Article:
Last Vestiges



I returned from China to a garden clinging valiantly on to the glories of summer. It was a heart-warming homecoming, but the gift was short-lived. Last week the weather cooled significantly, sending some plants into terminal decline. Dahlias are blooming their final blooms and my coleus are starting to look decidedly limp and lacklustre. I’ve brought indoors the bromeliads, papyrus and philodendrons, taken umpteen coleus and geranium cuttings and sheltered half the gingers and colocasias in the workshop. The remainder soldier on outside, alongside bananas and aeoniums, and will have to take their chances until I get to them.

As Christmas approaches I find myself more than usually stretched for time. Work is getting busy and taking me away from home for a couple of nights each week. I’m packing more than I can reasonably expect to achieve into my weekends; my lists are reaching epic proportions. It’s not a great sign when one wakes up on a Sunday feeling queasy at the prospect of the week ahead, but one can only do so much. After today’s Archers Omnibus I shall get myself back out to the workshop to empty and clean pots before refilling them with spring bulbs.

Fuchsia splendens
Hedychium ‘Pradhan’

Outside in the garden a handful of plants are still looking terrific. Fuchsia splendens always peaks in autumn and this year is no exception. The long, orange and apple-green trumpets greet me every day as I leave for work, illuminated by the floodlight by my front door. Salvias ‘Amistad’, ‘Black and Blue’ and ‘Hot Lips’ are going great guns, producing lots of flower with plenty more to come. Hedychium ‘Pradhan’ is attempting to bloom, although I suspect the cold has diminished the size and colour of its flowers. Nevertheless this Himalayan ginger has made a stately plant since I acquired it earlier this year.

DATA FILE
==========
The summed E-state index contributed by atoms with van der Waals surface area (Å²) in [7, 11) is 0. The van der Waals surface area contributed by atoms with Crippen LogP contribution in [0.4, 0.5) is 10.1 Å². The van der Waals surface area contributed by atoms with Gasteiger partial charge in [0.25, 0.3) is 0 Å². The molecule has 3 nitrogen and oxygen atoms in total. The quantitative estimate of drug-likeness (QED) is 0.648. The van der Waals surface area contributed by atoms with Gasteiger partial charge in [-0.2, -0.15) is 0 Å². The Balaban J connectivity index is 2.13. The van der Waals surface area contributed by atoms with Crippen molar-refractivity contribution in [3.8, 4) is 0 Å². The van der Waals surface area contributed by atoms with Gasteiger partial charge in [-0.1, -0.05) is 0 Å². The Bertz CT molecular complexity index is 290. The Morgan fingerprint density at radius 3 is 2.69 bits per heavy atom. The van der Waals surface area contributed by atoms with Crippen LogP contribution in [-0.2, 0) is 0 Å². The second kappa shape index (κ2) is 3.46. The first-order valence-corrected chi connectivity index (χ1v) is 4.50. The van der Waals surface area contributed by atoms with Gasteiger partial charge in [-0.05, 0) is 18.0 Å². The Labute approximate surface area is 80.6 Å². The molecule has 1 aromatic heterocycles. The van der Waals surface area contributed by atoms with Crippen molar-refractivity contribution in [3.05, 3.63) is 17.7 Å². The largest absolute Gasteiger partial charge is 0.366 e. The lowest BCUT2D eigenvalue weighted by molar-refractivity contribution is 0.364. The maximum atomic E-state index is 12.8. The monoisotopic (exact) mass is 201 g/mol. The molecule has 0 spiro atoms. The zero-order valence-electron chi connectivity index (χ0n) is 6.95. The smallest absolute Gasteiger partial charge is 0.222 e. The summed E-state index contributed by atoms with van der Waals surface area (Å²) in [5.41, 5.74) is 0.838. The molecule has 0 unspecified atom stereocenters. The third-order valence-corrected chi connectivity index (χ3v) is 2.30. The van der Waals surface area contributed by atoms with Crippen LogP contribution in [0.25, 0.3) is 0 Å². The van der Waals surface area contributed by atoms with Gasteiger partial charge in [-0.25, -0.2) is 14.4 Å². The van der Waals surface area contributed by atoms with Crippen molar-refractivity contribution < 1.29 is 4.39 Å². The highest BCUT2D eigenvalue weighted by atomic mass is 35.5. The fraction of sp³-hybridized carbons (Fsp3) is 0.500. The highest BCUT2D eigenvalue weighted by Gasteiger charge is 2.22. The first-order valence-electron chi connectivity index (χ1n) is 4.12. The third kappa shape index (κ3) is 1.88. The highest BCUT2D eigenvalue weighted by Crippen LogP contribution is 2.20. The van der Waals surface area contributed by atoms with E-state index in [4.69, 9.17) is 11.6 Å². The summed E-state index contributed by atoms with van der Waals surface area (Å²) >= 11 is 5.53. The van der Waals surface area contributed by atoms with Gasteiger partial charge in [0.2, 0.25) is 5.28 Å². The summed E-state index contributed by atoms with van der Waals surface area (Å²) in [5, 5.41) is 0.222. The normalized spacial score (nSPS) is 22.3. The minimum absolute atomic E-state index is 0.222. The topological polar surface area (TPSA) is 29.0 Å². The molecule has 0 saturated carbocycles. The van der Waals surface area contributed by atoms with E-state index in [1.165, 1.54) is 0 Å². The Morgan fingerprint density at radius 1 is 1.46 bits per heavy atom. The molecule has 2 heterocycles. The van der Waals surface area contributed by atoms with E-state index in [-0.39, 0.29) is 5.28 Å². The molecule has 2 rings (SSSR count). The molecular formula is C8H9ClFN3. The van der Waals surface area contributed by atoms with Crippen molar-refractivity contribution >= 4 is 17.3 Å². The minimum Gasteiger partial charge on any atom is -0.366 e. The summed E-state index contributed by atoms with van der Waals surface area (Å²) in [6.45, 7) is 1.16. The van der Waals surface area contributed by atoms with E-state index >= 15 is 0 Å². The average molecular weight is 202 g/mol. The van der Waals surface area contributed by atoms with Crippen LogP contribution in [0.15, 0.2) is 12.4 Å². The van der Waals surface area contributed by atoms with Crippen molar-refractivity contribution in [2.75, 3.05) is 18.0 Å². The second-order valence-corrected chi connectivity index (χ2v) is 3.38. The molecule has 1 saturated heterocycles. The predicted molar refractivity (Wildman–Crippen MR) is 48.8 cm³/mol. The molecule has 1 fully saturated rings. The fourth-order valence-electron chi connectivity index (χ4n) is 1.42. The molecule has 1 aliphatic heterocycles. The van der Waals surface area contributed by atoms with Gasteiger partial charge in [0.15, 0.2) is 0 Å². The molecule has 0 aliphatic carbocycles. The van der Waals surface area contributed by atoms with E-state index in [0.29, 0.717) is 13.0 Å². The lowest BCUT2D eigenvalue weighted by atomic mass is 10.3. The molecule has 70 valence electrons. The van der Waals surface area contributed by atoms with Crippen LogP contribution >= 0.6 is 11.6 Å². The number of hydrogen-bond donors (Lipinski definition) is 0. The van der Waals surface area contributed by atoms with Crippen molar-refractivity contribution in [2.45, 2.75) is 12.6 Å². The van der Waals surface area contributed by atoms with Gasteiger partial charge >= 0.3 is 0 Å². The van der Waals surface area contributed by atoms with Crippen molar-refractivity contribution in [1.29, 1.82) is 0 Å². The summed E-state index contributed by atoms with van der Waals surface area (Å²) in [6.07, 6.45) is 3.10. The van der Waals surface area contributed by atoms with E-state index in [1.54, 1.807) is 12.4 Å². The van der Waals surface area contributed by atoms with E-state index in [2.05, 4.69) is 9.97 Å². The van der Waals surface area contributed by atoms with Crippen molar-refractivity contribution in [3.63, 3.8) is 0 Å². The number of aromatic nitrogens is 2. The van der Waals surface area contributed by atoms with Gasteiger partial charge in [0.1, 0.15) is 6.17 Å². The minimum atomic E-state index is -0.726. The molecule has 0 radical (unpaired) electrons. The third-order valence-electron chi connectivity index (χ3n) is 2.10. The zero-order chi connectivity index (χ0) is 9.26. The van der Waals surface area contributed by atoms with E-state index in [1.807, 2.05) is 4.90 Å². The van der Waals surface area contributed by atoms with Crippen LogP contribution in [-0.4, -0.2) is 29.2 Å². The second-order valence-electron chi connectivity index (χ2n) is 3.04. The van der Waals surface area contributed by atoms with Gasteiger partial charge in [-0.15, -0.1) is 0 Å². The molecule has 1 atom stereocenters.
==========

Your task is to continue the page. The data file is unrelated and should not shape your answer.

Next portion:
Nerine bowdenii ‘Isabel’

I’ve had nerines flowering since late September. At this moment the stars are N. bowdenii and N. bowdenii ‘Isabel’, both excellent, reliable late-flowering bulbs for the garden. The lilies I planted in mid-July are still producing bloom, especially L. ‘Lionheart’. Next year I will plant a lot more in midsummer. In the greenhouse the borders are flooded with Plentranthus zuluensis, producing plenty of lilac-blue bottle-brush flower spikes. Rising above them is a ‘rescue’ Brugmansia, purchased in late September, which has been flowering non-stop ever since. Although the perfume is muted by cooler air, it’s still discernibly there.

The pressure is now on to get my bulbs planted. I have hundreds, still in their bags and boxes, which I am eager to get planted as soon as possible. In reality the process will continue well into December, and perhaps even into January. I have learnt from experience that this doesn’t have any adverse impact, except perhaps to delay flowering by a week or two: ultimately the weather is the greater decider. Today is a lovely day, the garden flooded with soft November sunlight, perfect for enjoying the last vestiges of autumn and providing no further excuses for inaction. TFG.

Dahlia ‘Magenta Star’